TDD On A Silex Controller

“TDD it’s so easy” that’s what they tell us. There’s not trick to it, it’s just a simple trick. This article shows one way to unit test Silex controllers.

The way to implement TDD on a Silex controller is composition, low coupling and dependency injection. At its most basic a Silex controller has no relationship to Silex. However its easy to end up with controllers tightly coupled to the Application and Request classes.

One issue is the DI container getting injected in to the controller directly. This is ok when the routes are small and controllers are closures but when they are separate classes it gets a little out of control.

Another issue is using the controller resolver. This forces methods to take a specific form and have specific parameters. It can also force the methods to always use the Request.

These two things lead to the controller having dependencies on the Application and Request classes which in turn makes the controller’s dependencies harder to mock and the controller harder to test.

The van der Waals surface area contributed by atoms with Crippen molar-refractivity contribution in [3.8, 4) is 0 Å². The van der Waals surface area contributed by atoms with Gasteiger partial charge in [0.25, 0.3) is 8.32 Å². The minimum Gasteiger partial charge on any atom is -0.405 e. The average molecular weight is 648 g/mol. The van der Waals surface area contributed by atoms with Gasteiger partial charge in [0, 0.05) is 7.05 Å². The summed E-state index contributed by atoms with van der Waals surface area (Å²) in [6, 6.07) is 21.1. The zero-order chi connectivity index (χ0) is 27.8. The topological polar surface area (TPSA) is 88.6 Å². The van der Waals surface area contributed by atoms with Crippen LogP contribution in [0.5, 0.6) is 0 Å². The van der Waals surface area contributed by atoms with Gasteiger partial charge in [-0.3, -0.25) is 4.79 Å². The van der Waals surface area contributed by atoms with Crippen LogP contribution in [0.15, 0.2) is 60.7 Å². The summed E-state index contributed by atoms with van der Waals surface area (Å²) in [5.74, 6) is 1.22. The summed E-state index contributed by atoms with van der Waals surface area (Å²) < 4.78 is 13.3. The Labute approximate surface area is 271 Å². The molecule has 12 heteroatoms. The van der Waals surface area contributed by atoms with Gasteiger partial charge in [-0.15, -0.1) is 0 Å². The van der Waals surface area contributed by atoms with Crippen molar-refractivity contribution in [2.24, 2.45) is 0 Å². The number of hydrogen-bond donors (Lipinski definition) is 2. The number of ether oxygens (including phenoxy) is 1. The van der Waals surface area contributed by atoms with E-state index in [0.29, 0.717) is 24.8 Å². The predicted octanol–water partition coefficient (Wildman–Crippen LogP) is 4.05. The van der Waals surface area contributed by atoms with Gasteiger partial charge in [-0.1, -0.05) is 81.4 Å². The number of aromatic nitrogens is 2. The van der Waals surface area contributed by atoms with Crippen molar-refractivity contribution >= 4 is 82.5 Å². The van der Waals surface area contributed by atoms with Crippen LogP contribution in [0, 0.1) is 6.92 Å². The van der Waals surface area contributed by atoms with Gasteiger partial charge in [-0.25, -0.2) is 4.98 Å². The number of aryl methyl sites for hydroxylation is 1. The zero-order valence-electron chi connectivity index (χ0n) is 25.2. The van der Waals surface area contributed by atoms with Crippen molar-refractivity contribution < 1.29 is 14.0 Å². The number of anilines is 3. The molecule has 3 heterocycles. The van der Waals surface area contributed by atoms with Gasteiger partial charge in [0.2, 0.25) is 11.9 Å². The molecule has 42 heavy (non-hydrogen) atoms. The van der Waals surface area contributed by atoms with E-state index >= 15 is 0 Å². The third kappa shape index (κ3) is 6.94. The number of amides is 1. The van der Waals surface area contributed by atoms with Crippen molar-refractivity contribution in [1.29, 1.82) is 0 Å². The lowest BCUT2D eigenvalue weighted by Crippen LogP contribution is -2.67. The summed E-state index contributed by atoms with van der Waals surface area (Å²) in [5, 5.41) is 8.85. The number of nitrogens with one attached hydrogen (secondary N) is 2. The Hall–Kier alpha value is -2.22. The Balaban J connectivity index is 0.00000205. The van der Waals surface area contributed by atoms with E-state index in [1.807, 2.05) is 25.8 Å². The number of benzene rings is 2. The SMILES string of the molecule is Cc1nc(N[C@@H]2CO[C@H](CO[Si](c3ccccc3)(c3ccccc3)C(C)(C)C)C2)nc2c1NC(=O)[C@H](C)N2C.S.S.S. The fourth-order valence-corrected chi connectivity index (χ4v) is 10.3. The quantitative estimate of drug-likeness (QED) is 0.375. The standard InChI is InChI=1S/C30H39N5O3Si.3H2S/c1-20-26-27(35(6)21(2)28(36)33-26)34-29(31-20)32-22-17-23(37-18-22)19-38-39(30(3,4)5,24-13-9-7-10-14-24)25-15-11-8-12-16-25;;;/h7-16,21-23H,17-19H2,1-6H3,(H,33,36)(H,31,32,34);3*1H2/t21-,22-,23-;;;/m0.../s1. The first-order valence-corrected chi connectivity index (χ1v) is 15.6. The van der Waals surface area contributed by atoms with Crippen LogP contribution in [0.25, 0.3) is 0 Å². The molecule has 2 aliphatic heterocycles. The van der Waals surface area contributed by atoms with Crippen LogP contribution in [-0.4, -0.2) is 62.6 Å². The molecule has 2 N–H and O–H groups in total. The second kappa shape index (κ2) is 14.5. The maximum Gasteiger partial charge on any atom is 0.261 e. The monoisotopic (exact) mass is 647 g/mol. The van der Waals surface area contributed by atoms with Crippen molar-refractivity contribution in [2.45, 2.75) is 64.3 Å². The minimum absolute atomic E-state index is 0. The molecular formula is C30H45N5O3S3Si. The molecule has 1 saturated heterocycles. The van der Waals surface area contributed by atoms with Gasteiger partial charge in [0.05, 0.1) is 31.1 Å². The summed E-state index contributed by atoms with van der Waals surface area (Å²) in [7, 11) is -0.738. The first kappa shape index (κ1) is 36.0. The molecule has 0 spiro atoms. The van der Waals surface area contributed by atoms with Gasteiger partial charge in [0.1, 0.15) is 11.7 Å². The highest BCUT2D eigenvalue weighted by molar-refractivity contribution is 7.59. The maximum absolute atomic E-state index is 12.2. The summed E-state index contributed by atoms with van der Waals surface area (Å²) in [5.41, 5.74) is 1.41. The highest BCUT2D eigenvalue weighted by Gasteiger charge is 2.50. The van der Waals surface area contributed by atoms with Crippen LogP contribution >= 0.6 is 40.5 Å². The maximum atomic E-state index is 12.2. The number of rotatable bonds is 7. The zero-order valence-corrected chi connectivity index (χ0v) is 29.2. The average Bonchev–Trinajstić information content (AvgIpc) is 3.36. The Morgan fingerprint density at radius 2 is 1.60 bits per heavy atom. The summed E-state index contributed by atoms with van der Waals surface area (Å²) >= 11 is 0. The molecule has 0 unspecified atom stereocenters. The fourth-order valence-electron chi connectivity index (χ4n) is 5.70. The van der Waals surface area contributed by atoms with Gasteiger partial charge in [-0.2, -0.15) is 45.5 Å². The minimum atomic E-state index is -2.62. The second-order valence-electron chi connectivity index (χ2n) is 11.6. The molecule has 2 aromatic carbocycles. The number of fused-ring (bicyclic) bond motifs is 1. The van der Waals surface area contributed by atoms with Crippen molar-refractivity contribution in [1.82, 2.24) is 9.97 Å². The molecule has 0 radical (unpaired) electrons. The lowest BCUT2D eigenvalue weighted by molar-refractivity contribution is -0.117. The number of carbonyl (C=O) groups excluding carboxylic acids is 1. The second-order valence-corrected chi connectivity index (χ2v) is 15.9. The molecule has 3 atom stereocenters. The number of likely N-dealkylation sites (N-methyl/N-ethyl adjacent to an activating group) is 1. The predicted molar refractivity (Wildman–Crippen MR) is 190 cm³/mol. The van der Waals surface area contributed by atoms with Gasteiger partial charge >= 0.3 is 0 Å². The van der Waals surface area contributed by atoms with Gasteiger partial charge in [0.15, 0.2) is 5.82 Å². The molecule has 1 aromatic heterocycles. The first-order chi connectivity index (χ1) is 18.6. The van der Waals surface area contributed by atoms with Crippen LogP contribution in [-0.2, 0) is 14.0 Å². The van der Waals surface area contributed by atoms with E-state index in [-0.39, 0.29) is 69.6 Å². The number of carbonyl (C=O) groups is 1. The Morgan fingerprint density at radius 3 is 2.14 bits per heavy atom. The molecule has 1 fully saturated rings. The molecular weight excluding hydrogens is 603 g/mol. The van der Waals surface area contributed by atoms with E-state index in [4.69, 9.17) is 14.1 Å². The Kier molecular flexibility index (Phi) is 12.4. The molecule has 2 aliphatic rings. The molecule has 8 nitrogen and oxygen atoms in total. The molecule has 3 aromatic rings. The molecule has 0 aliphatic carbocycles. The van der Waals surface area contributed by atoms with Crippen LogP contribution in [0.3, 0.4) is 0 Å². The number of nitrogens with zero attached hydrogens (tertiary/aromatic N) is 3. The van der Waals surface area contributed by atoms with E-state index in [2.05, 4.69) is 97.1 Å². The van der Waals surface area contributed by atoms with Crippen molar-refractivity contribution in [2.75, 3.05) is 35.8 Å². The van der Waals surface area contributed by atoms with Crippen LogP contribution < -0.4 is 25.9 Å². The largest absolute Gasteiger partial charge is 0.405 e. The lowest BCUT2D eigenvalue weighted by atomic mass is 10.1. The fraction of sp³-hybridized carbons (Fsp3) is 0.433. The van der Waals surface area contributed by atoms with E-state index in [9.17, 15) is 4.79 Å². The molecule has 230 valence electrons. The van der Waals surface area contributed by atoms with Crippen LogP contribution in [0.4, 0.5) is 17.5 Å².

With a simple trick or two 😜 those dependencies can be removed and the controller made more straight forward to test.

The first trick is to create the controller as a service and call it from within the route. This way dependencies can be handled by the DI container.

The second trick is to not pass in the entire request but only the values that the method requires. These values could be variables from the route, the POST, the GET etcetera.

Putting this all together gives the following contrived example controller:

Which in turn has its own unit test:

Then the controller and the application are tied together in the web index:

The controller has no dependencies on the Request or Application classes. This means the unit test doesn’t need to mock those classes. Other dependencies are passed in the constructor. Then in index.php the controller is created as a service and has a value from the application container inserted in to it. The routes then do a bit of lifting to hide the Application and Request classes from the controller.


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